Can you imagine if we had that show again? the family dynamic have changed so much, that if Eric Neville would ask a3-8 years old kid today what they what to be when they grow up. The answer won't be like it was in the 60's they would want to be fire truck( remember some of those answers) today they would probalby want to grow up to be drug dealer (i know went to extreme) but this would not surprise me. Wouldn't it be nice to have Popcorn Playhouse come out of the archives at CFRN, so we could share the moment with our children, or even grand children for some .... not me (thank goodness). Saturday morning would be a great time for reruns.
Thank you SEE for the great memory.
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Popcorn Playhouse

Postby jon » Mon Apr 27, 2009 12:16 pm

Popcorn Playhouse was the cause of real cultural shock for me in the last couple of weeks. I was contacted by e-mail by the young adult child of someone who appeared on Popcorn Playhouse as a kid on his birthday in the mid-1960s. The person, gender unknown, wanted a copy of the show from that day, featuring the Father as a birthday gift for the Father.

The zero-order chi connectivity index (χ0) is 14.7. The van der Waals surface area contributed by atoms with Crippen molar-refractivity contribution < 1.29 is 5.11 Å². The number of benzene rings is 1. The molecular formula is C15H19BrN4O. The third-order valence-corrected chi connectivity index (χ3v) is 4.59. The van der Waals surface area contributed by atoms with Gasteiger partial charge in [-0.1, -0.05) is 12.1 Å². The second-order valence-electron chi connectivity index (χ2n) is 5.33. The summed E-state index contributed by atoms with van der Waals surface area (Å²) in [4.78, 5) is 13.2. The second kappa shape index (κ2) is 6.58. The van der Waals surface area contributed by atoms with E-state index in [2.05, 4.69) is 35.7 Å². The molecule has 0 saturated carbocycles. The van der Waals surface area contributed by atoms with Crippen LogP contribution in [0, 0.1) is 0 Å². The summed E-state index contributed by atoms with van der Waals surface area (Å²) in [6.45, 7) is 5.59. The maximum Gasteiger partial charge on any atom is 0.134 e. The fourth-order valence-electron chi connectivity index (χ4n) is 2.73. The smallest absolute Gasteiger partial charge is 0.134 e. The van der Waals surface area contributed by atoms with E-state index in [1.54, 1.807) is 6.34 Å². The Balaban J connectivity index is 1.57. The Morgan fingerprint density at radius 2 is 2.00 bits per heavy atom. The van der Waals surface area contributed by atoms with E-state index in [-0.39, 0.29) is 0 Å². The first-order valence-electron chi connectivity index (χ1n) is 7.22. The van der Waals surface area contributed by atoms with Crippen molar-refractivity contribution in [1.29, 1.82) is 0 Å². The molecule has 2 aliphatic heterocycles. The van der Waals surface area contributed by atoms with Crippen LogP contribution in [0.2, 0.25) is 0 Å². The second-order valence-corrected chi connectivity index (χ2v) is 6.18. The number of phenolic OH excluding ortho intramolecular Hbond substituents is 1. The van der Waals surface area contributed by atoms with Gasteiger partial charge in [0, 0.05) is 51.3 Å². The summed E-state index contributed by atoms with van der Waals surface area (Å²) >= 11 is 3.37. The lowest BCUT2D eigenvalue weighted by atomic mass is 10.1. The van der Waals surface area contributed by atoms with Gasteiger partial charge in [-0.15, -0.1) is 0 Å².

Not wanting to sound like a bitter old coot, I tried gently to explain that technology was a little different "back then". I tried to explain that I'd be extremely surprised to find any complete copies of a live local show like Popcorn Playhouse, let alone one particular day's show. Hoping to relate, I explained how NBC had erased and reused the video tape for something like 10 years of Johnny Carson's Tonight shows, because the video tape and the space to store them was so valuable.

Obviously, it didn't sink in. As the person departed the conversation with "I'm sure someone somewhere would have taped it".

With what? It would be nearly 20 years before VCRs were generally available. 8mm film was the only consumer alternative back then. And a roll of 8mm film lasted what, 45 seconds? Not to mention the fact that there was no easy way for consumers to sync the camera's frame rate with the refresh rate of the television.
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Re: Mourning The Loss Of Popcorn Playhouse

Postby Neumann Sennheiser » Tue Apr 28, 2009 7:10 am

Not intending to hijack the thread, but I'm betting I'll open it a whole lot wider by including age 40 or 50-something Calgary kids and memories of both "Buckshot" and "Colonel Lunar"; two separate, local kid's shows, one considerably more of a legendary icon than the other.
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Local Programming

Postby jon » Tue Apr 28, 2009 7:26 am

TVNewsman wrote:Edmonton today has four local stations, but my guess is the four combined don’t produce as much local TV as CFRN did in the 1960s.

In a tour of CFRN-TV about 3 years ago, I was told that owner CTV (whatever the official name is these days) does not allow CFRN-TV to produce any local programming other than the News programming.